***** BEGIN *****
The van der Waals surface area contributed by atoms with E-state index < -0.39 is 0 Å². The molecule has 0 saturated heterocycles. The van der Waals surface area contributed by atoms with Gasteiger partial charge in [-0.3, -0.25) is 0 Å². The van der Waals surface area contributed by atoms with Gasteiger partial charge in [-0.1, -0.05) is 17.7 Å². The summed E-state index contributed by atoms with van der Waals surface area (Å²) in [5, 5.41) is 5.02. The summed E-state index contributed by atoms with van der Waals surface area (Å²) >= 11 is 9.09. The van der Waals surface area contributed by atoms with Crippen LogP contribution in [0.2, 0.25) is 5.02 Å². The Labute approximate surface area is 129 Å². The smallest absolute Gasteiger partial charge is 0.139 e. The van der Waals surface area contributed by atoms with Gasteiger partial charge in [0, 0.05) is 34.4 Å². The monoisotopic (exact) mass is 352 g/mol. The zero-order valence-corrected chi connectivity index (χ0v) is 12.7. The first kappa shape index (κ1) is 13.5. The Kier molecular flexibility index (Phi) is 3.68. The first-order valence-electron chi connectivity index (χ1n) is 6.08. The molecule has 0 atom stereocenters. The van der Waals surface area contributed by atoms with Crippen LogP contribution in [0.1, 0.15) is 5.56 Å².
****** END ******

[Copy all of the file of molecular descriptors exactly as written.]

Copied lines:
The van der Waals surface area contributed by atoms with E-state index < -0.39 is 0 Å². The molecule has 0 saturated heterocycles. The van der Waals surface area contributed by atoms with Gasteiger partial charge in [-0.3, -0.25) is 0 Å². The van der Waals surface area contributed by atoms with Gasteiger partial charge in [-0.1, -0.05) is 17.7 Å². The summed E-state index contributed by atoms with van der Waals surface area (Å²) in [5, 5.41) is 5.02. The summed E-state index contributed by atoms with van der Waals surface area (Å²) >= 11 is 9.09. The van der Waals surface area contributed by atoms with Crippen LogP contribution in [0.2, 0.25) is 5.02 Å². The Labute approximate surface area is 129 Å². The smallest absolute Gasteiger partial charge is 0.139 e. The van der Waals surface area contributed by atoms with Gasteiger partial charge in [0, 0.05) is 34.4 Å². The monoisotopic (exact) mass is 352 g/mol. The zero-order valence-corrected chi connectivity index (χ0v) is 12.7. The first kappa shape index (κ1) is 13.5. The Kier molecular flexibility index (Phi) is 3.68. The first-order valence-electron chi connectivity index (χ1n) is 6.08. The molecule has 0 atom stereocenters. The van der Waals surface area contributed by atoms with Crippen LogP contribution in [0.1, 0.15) is 5.56 Å².